Frumgirl 1: Lowercase T

My handwriting, in general, is quite legible. This is important when you’re going into a profession in which people have to read your had-written notes, like mine.

I have exception to legibility, and that is my lowercase letter “t.” There. See how it curves up a bit at the end? When I curve mine, people mistake them for Gs or Qs. It annoyed my superiors in my clinical to no end.

I finally mentioned to them, in passing, how I was taught in pre-1A (I had to stop and explain what this mysterious grade is at that point,) to curve my lowercase Ts so that they wouldn’t be crosses. Which, I understood as a five year old, is forbidden for nice little frumgirls.

My superiors got a kick out of that.

I was wondering if anyone else was taught to do this (if you can remember pre-1A, that is,) and if people encounter similar readability issues with it. The males I have asked so far have given me negatives, the females positive.

Published in: on August 30, 2008 at 9:45 PM  Comments (19)  

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  1. I actually write my lowercase ‘t’s like a cross and I’ve gotten comments about it. At one point in time, I attempted to straighten out by curling up (haha), but it takes too much time

    Anyway, I’m not really sure how your t could look like a q or g. Those are curved in the lower zone and a t is curved in the middle zone.

  2. we routinely curve our t’s so they shouldn’t be crosses……

  3. I remember learning in school to curve our “t”‘s. I used to always curve it. Then I started doing it regular, don’t remember why. I guess I liked the straight look better, my “y”‘s I also don’t curve on the bottom.

    In HS, by art, when my art teacher showed us how to make a house, she told us by the windows we can’t make them the regular way because then its like a cross, so we had to make them like a “T” as if they are an open window.

  4. i remember when we learned how to make kites in third grade, my teacher tried to get us to cross the wooden sticks more like in a plus shape than a cross shape. then she realized the kite wouldn’t fly that way.

    and in eighth grade when we were doing yearbook pictures (remember those? i want to burn mine) when we were posing for the group picture we couldn’t kneel, we had to squat…

  5. we were absolutely taught to curve our “t”s in grade school. Now that my daughter goes to the same school that I went to as a child, she is being taught the same thing.
    It’s kind of silly, really.

  6. I learnt the curving “T” also, now Im thinking its the only way.

    My 8th grade yearbook was 190$ and thers was tons missing from the ads people put in nothing funny at all no way to remember how the kids used act or there phrases. Not even those baby pictures. I was planning not to “buy” one but our teacher forced us.I want to burn mine.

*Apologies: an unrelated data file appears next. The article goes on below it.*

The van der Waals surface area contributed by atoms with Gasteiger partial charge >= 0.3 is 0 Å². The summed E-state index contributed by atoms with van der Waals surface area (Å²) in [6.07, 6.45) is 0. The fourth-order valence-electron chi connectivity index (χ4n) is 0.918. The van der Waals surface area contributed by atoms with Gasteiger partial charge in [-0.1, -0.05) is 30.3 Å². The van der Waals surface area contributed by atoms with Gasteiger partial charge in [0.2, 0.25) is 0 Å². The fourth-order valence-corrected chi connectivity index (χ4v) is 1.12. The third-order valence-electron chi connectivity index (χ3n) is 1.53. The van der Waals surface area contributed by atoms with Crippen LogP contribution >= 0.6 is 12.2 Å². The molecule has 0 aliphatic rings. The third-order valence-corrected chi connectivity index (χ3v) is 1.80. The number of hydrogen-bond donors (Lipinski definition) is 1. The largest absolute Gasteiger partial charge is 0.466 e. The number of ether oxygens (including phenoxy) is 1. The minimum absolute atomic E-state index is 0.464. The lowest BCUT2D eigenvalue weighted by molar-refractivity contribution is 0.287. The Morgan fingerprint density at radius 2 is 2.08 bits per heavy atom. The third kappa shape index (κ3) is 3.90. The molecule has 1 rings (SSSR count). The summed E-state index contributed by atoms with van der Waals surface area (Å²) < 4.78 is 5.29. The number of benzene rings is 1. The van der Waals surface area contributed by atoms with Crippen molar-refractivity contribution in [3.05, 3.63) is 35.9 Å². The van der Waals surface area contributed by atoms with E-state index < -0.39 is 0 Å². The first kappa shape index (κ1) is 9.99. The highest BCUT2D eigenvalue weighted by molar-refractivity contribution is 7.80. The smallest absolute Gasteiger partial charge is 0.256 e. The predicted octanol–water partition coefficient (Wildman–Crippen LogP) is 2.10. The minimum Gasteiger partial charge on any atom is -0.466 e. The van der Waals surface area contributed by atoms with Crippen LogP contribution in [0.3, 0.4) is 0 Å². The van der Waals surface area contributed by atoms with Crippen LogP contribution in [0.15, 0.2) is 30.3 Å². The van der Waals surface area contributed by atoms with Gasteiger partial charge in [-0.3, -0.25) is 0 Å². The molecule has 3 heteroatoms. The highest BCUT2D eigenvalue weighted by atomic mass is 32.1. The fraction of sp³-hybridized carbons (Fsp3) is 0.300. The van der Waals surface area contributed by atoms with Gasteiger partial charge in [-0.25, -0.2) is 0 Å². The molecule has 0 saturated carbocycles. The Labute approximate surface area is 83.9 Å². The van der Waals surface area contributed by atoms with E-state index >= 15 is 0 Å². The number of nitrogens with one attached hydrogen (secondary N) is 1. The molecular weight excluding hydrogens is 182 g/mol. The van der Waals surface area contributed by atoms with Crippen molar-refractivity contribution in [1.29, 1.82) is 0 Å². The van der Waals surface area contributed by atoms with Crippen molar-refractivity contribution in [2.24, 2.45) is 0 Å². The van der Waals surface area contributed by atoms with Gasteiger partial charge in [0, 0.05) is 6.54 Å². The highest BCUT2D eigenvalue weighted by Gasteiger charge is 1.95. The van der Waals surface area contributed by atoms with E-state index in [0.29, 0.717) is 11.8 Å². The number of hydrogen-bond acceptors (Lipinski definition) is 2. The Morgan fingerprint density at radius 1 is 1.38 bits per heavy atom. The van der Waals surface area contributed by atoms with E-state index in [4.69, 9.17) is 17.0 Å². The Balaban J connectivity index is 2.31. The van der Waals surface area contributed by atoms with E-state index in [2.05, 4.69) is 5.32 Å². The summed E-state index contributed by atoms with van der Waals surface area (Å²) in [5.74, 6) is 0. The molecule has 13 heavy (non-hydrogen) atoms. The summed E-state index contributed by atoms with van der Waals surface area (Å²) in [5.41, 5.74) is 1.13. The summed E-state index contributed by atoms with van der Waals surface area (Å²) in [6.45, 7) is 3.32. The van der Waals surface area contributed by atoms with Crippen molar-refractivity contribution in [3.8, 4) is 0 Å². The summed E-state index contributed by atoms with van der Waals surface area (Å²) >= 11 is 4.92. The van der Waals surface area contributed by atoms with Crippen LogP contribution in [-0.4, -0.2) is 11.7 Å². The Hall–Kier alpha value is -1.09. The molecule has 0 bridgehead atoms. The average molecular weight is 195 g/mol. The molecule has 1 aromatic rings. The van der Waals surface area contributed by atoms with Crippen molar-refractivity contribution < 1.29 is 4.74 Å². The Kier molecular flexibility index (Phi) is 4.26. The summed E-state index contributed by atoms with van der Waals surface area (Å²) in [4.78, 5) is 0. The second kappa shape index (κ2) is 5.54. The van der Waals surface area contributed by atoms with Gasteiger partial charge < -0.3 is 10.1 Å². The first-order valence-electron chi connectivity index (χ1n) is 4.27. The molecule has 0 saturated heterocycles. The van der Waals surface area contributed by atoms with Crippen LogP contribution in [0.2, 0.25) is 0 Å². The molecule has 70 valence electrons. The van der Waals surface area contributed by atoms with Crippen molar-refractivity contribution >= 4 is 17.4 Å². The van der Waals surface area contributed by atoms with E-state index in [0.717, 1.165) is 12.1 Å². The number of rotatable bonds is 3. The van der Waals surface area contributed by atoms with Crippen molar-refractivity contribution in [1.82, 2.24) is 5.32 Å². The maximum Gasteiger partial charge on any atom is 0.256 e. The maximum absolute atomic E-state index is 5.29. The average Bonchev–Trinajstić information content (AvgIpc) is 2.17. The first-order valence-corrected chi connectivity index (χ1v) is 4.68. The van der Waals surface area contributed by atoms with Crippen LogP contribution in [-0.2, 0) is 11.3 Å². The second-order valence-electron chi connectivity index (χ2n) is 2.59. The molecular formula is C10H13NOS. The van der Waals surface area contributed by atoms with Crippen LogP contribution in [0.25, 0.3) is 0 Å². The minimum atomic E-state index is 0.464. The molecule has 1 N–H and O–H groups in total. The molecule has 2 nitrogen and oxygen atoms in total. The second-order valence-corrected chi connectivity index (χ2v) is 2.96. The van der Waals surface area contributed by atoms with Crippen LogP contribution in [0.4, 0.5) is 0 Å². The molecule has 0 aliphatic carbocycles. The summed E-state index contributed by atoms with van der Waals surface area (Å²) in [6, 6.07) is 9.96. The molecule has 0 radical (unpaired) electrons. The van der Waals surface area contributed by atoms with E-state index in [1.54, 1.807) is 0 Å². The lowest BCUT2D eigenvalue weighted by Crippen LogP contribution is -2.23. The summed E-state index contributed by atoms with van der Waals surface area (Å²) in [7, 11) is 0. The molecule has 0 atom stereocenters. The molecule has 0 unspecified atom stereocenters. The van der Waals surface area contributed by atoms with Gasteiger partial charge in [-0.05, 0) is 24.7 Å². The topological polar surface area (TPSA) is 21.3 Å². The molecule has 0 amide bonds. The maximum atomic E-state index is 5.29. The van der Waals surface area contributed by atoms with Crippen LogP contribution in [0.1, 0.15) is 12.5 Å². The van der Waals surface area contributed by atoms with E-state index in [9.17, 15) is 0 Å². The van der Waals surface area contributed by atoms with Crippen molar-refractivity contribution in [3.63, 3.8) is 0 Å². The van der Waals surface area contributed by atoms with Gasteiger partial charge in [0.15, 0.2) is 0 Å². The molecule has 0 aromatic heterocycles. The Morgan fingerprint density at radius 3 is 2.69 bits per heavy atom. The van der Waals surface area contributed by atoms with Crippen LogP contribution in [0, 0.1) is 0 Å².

7. I can’t believe that people were actually taught a different way of handwriting to avoid making a cross. It’s sounds preposterous! How could you define a letter of the alphabet as being a christian symbol? It doesn’t make sense to me. Should you not write the letter “x” either because some people write x-mas?!?!

  8. Nikki Flores:
    A lot of things we do in Orthodox Judaism seem preposterous. We always have reasons (and sometimes I even know them!). A cross, in an of itself, is an object of worship. We shy away from objects of worship, for fear of mistakenly worshiping or association with them.

  9. frumgirl1:

    A lot of things we do in Orthodox Judaism seem preposterous unless you truly understand the meaning behind them. If they still seem preposterous after a thorough investigation, then they probably are and that’s probably why they weren’t halacha given to Moshe at Sinai.

    With that said, I understand and appreciate your struggle, but truth be told, the struggle is completely self-made. Much like how an anorexic person sees themselves as fat, thinks everyone else sees they are fat, the problem really never existed. The perception of a problem lies within your own mind.

    What you, your teacher (and other people who have commented here) neglect to understand is that what defines holiness is not the object in and of itself, but it is defined by the person who possesses the item and what he/she endows it with. The Talmud teaches that if everyone ceased to keep, let’s say Shavuot, then it would no longer be Shavuot. It would no longer retain it’s sanctity because it us, the people, who endow the holiday with reason, purpose, and kedusha. That is a fundamental part of Judaism.

    My point is we (Jews) give objects sanctity. A rock is just a rock until someone bows down to it, the Sun is just the Sun until people sacrifice to it and a lowercase “t” is just a “t” until someone worships it. (You still reap the benefits of the Sun even though there are tribes out there who STILL believe it’s a god don’t you?)

    I am sure your teacher meant well but simply failed to see the larger picture. A lowercase “t” is a just a letter in the alphabet, unless you endow it with more meaning than that.